Not much has changed in the abortion debate? Everything has changed!

By Dave Andrusko

Off the top of your head, what would you say to sentiments (accurately) captured in the headline, “Not much has changed in decades’ long debate over abortion”? 

You’d know, of course, that a pro-abortionist would have written the piece that, as it happened, appeared in a Missouri publication, because there has been enormous change since 1973. 

And, if correct (and you would be), you’d anticipate the writer would rummage around in the attic and pull out justifications covered in cobwebs. Given the writer’s age, you would suspect he’d lead with an abortion that took place prior to Roe

The writer? He tells us he was the woman’s “confidant.” She found a “competent doctor,” doubtless due to her daddy having lots of money, and went away for a weekend. 

Nobody suspected anything because “After all, just about everyone had skipped on a Friday and taken a long weekend.” 

Get it? Some went home. Some went to the beach. She went to the abortionist. What’s the dif?

Besides, the abortion, it is implied, made it possible for the woman to rise “high in state and federal government” and the man to become a “stellar reporter.” 

Opposition? The only opposition is rooted in religion of which we can safely gauge the writer is not a devout fan. Tiresome, cliché-ridden but  great defense against thinking.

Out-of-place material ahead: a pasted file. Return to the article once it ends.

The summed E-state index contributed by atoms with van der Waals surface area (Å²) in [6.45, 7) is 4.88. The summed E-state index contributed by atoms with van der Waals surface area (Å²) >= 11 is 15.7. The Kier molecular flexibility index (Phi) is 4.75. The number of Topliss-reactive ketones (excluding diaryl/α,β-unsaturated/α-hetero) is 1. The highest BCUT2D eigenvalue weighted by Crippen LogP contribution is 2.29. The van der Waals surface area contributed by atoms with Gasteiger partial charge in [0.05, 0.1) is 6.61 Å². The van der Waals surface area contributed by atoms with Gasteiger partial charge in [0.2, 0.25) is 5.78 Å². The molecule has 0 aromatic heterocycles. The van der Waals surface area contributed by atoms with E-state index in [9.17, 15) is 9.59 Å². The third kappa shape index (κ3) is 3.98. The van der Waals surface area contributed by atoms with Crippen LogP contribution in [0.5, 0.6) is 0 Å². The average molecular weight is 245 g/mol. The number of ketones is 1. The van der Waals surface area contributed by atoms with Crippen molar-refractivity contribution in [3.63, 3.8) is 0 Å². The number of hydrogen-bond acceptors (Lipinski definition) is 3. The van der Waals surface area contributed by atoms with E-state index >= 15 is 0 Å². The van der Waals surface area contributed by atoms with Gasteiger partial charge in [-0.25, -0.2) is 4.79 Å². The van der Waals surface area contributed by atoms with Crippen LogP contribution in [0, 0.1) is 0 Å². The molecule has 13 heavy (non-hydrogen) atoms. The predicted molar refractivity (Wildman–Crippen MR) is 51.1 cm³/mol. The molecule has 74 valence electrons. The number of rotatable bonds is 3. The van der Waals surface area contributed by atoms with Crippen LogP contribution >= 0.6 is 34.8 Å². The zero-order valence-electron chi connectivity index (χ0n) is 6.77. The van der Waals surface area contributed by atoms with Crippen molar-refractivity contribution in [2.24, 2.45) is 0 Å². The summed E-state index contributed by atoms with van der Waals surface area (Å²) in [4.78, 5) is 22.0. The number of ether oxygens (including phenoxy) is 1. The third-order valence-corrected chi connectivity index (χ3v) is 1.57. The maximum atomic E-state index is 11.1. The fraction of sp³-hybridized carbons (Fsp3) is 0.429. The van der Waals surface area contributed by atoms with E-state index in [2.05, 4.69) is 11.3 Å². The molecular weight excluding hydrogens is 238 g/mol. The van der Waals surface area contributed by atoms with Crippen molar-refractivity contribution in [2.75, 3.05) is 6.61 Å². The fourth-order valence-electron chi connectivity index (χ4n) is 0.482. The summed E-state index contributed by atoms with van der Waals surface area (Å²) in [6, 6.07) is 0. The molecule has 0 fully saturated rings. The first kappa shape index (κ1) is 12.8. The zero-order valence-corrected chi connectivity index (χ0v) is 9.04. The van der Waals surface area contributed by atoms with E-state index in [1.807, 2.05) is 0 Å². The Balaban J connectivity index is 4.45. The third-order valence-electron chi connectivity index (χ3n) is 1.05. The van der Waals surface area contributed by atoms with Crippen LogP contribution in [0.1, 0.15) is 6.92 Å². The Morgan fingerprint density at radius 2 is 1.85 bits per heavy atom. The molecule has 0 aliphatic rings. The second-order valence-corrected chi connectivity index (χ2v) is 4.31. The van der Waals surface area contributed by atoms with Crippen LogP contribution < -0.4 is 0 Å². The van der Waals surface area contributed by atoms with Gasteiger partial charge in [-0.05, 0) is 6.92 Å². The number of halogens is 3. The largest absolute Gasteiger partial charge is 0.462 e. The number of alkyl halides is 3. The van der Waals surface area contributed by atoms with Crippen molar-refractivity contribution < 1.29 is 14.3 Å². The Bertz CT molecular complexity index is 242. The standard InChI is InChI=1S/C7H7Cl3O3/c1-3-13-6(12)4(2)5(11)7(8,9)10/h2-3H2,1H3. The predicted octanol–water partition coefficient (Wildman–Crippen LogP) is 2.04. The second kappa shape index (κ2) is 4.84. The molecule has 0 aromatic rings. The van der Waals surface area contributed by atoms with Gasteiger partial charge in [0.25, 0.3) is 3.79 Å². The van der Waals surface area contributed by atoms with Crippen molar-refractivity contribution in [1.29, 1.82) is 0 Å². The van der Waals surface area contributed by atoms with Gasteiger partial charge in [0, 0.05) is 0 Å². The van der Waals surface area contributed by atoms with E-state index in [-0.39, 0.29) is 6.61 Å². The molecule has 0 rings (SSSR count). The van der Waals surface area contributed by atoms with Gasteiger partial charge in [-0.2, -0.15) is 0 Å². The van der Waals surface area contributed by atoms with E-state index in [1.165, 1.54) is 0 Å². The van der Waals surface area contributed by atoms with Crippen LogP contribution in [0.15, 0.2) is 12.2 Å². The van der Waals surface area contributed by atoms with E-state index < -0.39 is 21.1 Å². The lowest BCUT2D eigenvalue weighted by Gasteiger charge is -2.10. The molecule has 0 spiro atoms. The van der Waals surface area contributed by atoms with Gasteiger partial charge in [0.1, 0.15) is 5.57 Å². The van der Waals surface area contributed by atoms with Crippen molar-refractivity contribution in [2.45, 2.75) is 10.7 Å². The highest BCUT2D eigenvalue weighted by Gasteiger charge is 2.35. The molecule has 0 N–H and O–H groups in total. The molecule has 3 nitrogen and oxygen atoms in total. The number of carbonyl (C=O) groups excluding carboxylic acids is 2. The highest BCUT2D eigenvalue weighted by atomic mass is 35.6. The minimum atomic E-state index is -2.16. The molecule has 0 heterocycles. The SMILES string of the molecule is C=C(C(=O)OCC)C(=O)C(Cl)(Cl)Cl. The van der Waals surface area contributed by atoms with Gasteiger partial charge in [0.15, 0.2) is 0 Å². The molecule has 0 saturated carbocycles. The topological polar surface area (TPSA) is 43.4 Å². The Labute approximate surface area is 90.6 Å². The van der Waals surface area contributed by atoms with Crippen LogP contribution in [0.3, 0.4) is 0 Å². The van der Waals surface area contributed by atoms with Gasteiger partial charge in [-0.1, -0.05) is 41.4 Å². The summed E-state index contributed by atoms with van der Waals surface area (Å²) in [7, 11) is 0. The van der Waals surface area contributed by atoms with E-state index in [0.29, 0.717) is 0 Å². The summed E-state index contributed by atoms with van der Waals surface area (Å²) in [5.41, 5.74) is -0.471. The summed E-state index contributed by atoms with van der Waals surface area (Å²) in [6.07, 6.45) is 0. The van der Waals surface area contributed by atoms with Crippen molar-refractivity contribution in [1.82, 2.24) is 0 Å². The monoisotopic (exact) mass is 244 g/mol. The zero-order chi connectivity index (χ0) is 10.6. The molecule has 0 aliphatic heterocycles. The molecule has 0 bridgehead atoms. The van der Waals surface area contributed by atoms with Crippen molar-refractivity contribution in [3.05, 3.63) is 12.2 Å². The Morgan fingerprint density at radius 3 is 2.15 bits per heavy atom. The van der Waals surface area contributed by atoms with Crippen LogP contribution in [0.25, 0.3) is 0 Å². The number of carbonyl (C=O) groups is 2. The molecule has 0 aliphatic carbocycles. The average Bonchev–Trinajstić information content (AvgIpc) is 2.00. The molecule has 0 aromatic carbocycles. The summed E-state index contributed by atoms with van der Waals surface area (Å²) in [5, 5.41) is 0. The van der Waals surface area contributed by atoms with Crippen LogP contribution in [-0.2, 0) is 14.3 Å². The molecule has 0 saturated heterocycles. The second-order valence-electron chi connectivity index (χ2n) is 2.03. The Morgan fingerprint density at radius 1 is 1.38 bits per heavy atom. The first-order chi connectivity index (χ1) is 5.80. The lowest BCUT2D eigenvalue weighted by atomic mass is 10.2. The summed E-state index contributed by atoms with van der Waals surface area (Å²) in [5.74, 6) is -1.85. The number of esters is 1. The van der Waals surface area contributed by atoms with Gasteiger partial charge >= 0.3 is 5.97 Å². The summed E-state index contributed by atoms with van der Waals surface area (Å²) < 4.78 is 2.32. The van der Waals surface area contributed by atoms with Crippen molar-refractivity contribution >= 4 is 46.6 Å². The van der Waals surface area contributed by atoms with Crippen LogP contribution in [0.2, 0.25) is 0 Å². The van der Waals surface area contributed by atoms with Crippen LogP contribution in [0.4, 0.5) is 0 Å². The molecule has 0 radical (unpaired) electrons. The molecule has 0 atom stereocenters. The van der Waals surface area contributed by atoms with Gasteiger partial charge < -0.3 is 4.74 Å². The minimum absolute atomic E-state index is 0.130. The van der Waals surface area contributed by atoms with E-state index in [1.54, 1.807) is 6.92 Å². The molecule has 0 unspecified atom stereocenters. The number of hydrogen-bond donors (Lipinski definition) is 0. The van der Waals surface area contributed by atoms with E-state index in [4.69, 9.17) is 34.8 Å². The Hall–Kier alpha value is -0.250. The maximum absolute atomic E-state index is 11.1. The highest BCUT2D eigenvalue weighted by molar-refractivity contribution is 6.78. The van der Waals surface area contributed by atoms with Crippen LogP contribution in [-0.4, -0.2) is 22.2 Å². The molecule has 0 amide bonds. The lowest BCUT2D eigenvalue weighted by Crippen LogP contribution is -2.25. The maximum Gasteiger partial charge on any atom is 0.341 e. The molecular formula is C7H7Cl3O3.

But is he right? Is it true that “Not much has changed in decades’ long debate over abortion”?  How about….

*A large and sophisticated pro-life movement, led by NRLC and its 50 state affiliates.

*The massive growth of women-helping centers, now numbering over 3,000.

* Astonishing advancements in pre-natal and perinatal care which, year in and year out, has lowered the age at which preemies can survive.

*A flotilla of sophisticated critiques of a leaky Roe v. Wade which is taking on more and more water.

*Courtesy of ultrasound, the everyday appearance of the unborn child—in commercials, in photo albums, in ultrasounds attached to refrigerator doors. Largely invisible in 1973, representations of unborn children are everywhere.

I could go on and on. But what matters is not a litany of change but the truth that because your devotion to the little ones has never waxed, the cause of life has never waned. What was once received wisdom—that the unborn was little more than a “clump of tissue”—is now laughable, embarrassingly out of date.

Planned Parenthood and its cadre of fellow travelers are the hosts for the anti-life virus. Their manically pro-abortion agenda in Congress speaks for only a sliver of the public, indeed I suspect only a sliver even of most Democrats who, had they any backbone, would stand up.

Final thought. I am reading a biography of economist and author Thomas Sowell, who is pro-life, written by Jason Riley of the Wall Street Journal, titled “Maverick.” What Prof. Sowell said of his mentors  is also true of the way pro-lifers treat the case for life: with “intellectual Integrity, analytical rigor, respect for evidence–and skepticism towards the fashions  and the enthusiasms that come and go.”